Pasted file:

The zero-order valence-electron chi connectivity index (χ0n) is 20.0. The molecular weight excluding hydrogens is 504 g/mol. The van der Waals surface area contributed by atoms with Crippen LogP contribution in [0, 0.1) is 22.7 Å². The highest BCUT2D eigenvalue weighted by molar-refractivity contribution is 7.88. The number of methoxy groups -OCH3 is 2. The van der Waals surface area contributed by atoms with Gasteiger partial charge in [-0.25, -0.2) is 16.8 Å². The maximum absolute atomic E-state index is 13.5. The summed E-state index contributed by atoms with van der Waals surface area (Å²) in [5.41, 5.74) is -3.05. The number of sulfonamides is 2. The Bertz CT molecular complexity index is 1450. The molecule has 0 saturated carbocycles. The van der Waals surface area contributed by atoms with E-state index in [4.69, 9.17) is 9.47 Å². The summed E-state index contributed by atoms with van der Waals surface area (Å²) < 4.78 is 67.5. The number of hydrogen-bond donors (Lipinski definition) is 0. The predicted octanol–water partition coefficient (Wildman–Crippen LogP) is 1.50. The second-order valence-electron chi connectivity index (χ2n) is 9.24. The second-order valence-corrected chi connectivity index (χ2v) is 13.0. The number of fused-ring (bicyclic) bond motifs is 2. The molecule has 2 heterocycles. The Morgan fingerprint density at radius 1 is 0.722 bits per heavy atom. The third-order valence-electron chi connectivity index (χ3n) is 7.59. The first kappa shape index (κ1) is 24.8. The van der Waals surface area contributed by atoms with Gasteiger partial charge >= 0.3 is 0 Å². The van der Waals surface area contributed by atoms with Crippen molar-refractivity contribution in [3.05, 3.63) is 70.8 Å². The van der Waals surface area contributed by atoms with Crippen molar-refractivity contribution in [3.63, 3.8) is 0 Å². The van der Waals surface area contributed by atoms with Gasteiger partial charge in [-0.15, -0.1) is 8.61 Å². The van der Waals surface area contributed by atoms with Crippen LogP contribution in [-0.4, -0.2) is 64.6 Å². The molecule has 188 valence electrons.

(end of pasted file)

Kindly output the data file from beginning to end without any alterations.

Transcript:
The zero-order valence-electron chi connectivity index (χ0n) is 20.0. The molecular weight excluding hydrogens is 504 g/mol. The van der Waals surface area contributed by atoms with Crippen LogP contribution in [0, 0.1) is 22.7 Å². The highest BCUT2D eigenvalue weighted by molar-refractivity contribution is 7.88. The number of methoxy groups -OCH3 is 2. The van der Waals surface area contributed by atoms with Gasteiger partial charge in [-0.25, -0.2) is 16.8 Å². The maximum absolute atomic E-state index is 13.5. The summed E-state index contributed by atoms with van der Waals surface area (Å²) in [5.41, 5.74) is -3.05. The number of sulfonamides is 2. The Bertz CT molecular complexity index is 1450. The molecule has 0 saturated carbocycles. The van der Waals surface area contributed by atoms with E-state index in [4.69, 9.17) is 9.47 Å². The summed E-state index contributed by atoms with van der Waals surface area (Å²) < 4.78 is 67.5. The number of hydrogen-bond donors (Lipinski definition) is 0. The predicted octanol–water partition coefficient (Wildman–Crippen LogP) is 1.50. The second-order valence-electron chi connectivity index (χ2n) is 9.24. The second-order valence-corrected chi connectivity index (χ2v) is 13.0. The number of fused-ring (bicyclic) bond motifs is 2. The molecule has 2 heterocycles. The Morgan fingerprint density at radius 1 is 0.722 bits per heavy atom. The third-order valence-electron chi connectivity index (χ3n) is 7.59. The first kappa shape index (κ1) is 24.8. The van der Waals surface area contributed by atoms with Gasteiger partial charge >= 0.3 is 0 Å². The van der Waals surface area contributed by atoms with Crippen molar-refractivity contribution in [3.05, 3.63) is 70.8 Å². The van der Waals surface area contributed by atoms with Crippen molar-refractivity contribution in [3.63, 3.8) is 0 Å². The van der Waals surface area contributed by atoms with Gasteiger partial charge in [-0.15, -0.1) is 8.61 Å². The van der Waals surface area contributed by atoms with Crippen LogP contribution in [-0.4, -0.2) is 64.6 Å². The molecule has 188 valence electrons.